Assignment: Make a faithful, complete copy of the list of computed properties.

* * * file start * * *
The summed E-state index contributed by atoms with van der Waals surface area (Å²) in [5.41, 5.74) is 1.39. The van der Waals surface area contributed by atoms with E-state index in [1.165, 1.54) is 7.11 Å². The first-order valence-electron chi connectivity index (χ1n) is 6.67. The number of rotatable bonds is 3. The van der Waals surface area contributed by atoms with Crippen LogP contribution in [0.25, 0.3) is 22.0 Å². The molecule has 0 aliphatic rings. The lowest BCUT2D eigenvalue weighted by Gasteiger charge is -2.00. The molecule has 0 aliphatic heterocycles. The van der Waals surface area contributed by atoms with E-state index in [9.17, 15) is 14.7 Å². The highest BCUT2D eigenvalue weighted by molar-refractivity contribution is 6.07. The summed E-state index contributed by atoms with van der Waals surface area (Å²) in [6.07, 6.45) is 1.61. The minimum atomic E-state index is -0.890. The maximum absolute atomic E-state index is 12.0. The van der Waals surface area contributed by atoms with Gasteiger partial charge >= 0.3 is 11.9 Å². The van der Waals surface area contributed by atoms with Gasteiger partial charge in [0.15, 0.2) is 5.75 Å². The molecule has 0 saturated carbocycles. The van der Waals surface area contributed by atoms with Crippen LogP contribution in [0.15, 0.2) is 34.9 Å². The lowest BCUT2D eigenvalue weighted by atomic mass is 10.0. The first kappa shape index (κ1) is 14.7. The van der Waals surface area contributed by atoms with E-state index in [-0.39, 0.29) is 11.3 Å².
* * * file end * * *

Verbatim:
The summed E-state index contributed by atoms with van der Waals surface area (Å²) in [5.41, 5.74) is 1.39. The van der Waals surface area contributed by atoms with E-state index in [1.165, 1.54) is 7.11 Å². The first-order valence-electron chi connectivity index (χ1n) is 6.67. The number of rotatable bonds is 3. The van der Waals surface area contributed by atoms with Crippen LogP contribution in [0.25, 0.3) is 22.0 Å². The molecule has 0 aliphatic rings. The lowest BCUT2D eigenvalue weighted by Gasteiger charge is -2.00. The molecule has 0 aliphatic heterocycles. The van der Waals surface area contributed by atoms with E-state index in [9.17, 15) is 14.7 Å². The highest BCUT2D eigenvalue weighted by molar-refractivity contribution is 6.07. The summed E-state index contributed by atoms with van der Waals surface area (Å²) in [6.07, 6.45) is 1.61. The minimum atomic E-state index is -0.890. The maximum absolute atomic E-state index is 12.0. The van der Waals surface area contributed by atoms with Gasteiger partial charge >= 0.3 is 11.9 Å². The van der Waals surface area contributed by atoms with Gasteiger partial charge in [0.15, 0.2) is 5.75 Å². The molecule has 0 saturated carbocycles. The van der Waals surface area contributed by atoms with Crippen LogP contribution in [0.15, 0.2) is 34.9 Å². The lowest BCUT2D eigenvalue weighted by atomic mass is 10.0. The first kappa shape index (κ1) is 14.7. The van der Waals surface area contributed by atoms with E-state index in [-0.39, 0.29) is 11.3 Å².